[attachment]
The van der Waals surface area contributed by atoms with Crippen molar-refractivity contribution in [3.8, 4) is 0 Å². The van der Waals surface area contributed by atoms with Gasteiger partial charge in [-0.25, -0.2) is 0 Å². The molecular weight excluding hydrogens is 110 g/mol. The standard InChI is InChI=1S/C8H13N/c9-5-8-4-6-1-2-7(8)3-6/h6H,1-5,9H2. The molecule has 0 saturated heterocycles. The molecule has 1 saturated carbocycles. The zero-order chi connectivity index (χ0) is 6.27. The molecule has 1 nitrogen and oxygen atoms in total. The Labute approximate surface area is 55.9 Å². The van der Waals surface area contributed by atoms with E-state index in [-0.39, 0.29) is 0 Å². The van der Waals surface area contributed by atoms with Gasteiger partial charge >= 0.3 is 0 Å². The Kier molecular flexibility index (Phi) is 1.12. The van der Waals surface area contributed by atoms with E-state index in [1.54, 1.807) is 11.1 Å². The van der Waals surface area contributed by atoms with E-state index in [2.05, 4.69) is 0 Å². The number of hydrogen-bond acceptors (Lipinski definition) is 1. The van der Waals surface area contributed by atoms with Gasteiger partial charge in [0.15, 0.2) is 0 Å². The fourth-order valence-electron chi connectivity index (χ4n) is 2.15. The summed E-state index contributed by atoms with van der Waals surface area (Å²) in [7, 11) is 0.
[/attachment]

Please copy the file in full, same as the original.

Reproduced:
The van der Waals surface area contributed by atoms with Crippen molar-refractivity contribution in [3.8, 4) is 0 Å². The van der Waals surface area contributed by atoms with Gasteiger partial charge in [-0.25, -0.2) is 0 Å². The molecular weight excluding hydrogens is 110 g/mol. The standard InChI is InChI=1S/C8H13N/c9-5-8-4-6-1-2-7(8)3-6/h6H,1-5,9H2. The molecule has 0 saturated heterocycles. The molecule has 1 saturated carbocycles. The zero-order chi connectivity index (χ0) is 6.27. The molecule has 1 nitrogen and oxygen atoms in total. The Labute approximate surface area is 55.9 Å². The van der Waals surface area contributed by atoms with E-state index in [-0.39, 0.29) is 0 Å². The van der Waals surface area contributed by atoms with Gasteiger partial charge >= 0.3 is 0 Å². The Kier molecular flexibility index (Phi) is 1.12. The van der Waals surface area contributed by atoms with E-state index in [1.54, 1.807) is 11.1 Å². The van der Waals surface area contributed by atoms with E-state index in [2.05, 4.69) is 0 Å². The number of hydrogen-bond acceptors (Lipinski definition) is 1. The van der Waals surface area contributed by atoms with Gasteiger partial charge in [0.15, 0.2) is 0 Å². The fourth-order valence-electron chi connectivity index (χ4n) is 2.15. The summed E-state index contributed by atoms with van der Waals surface area (Å²) in [7, 11) is 0.